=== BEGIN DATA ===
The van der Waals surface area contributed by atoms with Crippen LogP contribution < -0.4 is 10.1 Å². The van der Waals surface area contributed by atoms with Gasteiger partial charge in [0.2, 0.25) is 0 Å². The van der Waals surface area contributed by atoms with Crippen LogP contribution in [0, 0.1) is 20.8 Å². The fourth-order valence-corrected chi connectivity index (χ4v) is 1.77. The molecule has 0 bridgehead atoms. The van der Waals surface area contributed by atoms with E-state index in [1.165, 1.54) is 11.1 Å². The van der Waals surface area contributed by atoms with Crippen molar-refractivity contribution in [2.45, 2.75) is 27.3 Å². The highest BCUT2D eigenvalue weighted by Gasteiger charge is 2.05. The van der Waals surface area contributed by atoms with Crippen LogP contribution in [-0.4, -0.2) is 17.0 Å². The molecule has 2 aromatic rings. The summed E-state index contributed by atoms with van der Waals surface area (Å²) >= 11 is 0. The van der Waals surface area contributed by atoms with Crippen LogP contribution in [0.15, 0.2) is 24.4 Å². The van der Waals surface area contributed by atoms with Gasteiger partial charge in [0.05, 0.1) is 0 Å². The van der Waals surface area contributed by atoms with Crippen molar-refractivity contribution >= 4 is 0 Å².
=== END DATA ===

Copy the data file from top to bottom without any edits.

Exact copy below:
The van der Waals surface area contributed by atoms with Crippen LogP contribution < -0.4 is 10.1 Å². The van der Waals surface area contributed by atoms with Gasteiger partial charge in [0.2, 0.25) is 0 Å². The van der Waals surface area contributed by atoms with Crippen LogP contribution in [0, 0.1) is 20.8 Å². The fourth-order valence-corrected chi connectivity index (χ4v) is 1.77. The molecule has 0 bridgehead atoms. The van der Waals surface area contributed by atoms with E-state index in [1.165, 1.54) is 11.1 Å². The van der Waals surface area contributed by atoms with Crippen molar-refractivity contribution in [2.45, 2.75) is 27.3 Å². The highest BCUT2D eigenvalue weighted by Gasteiger charge is 2.05. The van der Waals surface area contributed by atoms with Crippen LogP contribution in [-0.4, -0.2) is 17.0 Å². The molecule has 2 aromatic rings. The summed E-state index contributed by atoms with van der Waals surface area (Å²) >= 11 is 0. The van der Waals surface area contributed by atoms with Crippen LogP contribution in [0.15, 0.2) is 24.4 Å². The van der Waals surface area contributed by atoms with Gasteiger partial charge in [0.05, 0.1) is 0 Å². The van der Waals surface area contributed by atoms with Crippen molar-refractivity contribution >= 4 is 0 Å².